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SOPA Goes Back To the Drawing Board, PIPA Postponed 267

New submitter rivin2e writes "SOPA has been sent back to the drawing board. 'The move came shortly after the Senate postponed a key vote on the companion PIPA bill scheduled for next week and amid calls for consensus before Congress moves forward on any legislation to address the problem of foreign piracy websites,' as written by the Los Angeles Times today. Hopefully the next draft of this bill will create a better foundation to stop piracy and not just assert control over the internet." Support for the bill eroded on Wednesday as several of its co-sponsors withdrew their support. The issue is not over, however; statements were issued by both Senator Patrick Leahy and Rep. Lamar Smith indicating that they still want to find solutions to online piracy, and Smith also wrote an editorial piece for CNN to explain why he thinks such legislation is necessary. The SOPA issue was raised at the recent GOP debate, and all four candidates spoke against it.
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SOPA Goes Back To the Drawing Board, PIPA Postponed

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  • All this... (Score:5, Interesting)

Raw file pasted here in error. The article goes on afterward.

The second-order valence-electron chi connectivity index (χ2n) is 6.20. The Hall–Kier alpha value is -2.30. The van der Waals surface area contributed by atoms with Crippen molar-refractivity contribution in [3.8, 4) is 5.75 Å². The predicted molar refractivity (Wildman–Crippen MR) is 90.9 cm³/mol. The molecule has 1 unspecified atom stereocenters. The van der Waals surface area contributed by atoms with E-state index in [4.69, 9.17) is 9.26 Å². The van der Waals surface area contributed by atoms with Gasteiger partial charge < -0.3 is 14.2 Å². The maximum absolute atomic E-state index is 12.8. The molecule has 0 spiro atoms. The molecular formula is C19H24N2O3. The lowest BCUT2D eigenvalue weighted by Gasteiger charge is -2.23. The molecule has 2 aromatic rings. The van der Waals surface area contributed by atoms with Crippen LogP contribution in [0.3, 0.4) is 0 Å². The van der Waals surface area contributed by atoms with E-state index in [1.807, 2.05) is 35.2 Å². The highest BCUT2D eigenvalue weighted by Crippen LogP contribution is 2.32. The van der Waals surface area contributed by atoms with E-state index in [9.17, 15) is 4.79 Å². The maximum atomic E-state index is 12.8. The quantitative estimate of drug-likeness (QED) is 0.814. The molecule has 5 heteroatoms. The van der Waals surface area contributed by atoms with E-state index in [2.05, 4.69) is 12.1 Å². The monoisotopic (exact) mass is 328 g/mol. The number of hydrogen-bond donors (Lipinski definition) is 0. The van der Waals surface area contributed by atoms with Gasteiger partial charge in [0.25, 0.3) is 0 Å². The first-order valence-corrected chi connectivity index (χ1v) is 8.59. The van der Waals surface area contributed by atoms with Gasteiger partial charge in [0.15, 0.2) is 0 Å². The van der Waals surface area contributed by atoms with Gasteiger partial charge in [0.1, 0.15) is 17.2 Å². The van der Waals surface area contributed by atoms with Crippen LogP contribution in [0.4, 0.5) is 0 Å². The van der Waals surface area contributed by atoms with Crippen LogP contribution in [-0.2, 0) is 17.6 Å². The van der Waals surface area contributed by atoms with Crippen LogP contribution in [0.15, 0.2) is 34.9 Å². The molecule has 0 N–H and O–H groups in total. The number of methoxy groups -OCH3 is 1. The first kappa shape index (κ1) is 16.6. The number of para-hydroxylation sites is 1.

by Synerg1y ( 2169962 ) on Friday January 20, 2012 @04:19PM (#38766758)

    Over movies & music.

    Check this out...

    http://imgur.com/pPDak [imgur.com]

    It's not enough to kill them (the world would be a much better place w/o the riaa & mpaa), but it might roll some heads, the kind that need rolling.

  • by gsaraber ( 46165 ) on Friday January 20, 2012 @04:22PM (#38766806)

    So now is the time to get Smith and Leahy out of office in the next election cycle, I plan to donate to their competitors campaign funds and to let them know why I'm doing so.

  • by liquidsin ( 398151 ) on Friday January 20, 2012 @04:22PM (#38766808) Homepage

    if current copyright legislation such as the DMCA isn't performing as expected, perhaps they could take it off the books before piling new laws on top?

  • Re:Likely answer... (Score:4, Interesting)

    by hedwards ( 940851 ) on Friday January 20, 2012 @04:33PM (#38766984)

    Child porn laws themselves aren't the problem, the problem is that they're selectively enforced and don't require any knowledge or intent on the part of the accused to be prosecuted that is the problem.

    What I want to know is why none of the FBI agents working on those cases hasn't been prosecuted. If any of the rest of us were caught with the stuff on our machines for any reason we would be prosecuted.

  • Re:Likely answer... (Score:2, Interesting)

    by Anonymous Coward on Friday January 20, 2012 @04:53PM (#38767252)

    Next time the ACTA approach: secret international negotiations, participants to sign non disclosure agreements and once a treaty is signed national parliament only have to ratify and not renegotiate.

  • by Anonymous Coward on Friday January 20, 2012 @04:54PM (#38767270)

    Good luck, Lamar Smith has been in office since the mid-80's, he hasn't even had to run against anyone in over a decade to keep it.

  • Re:Likely answer... (Score:4, Interesting)

    by hairyfeet ( 841228 ) <bassbeast1968@gm[ ].com ['ail' in gap]> on Friday January 20, 2012 @05:00PM (#38767350) Journal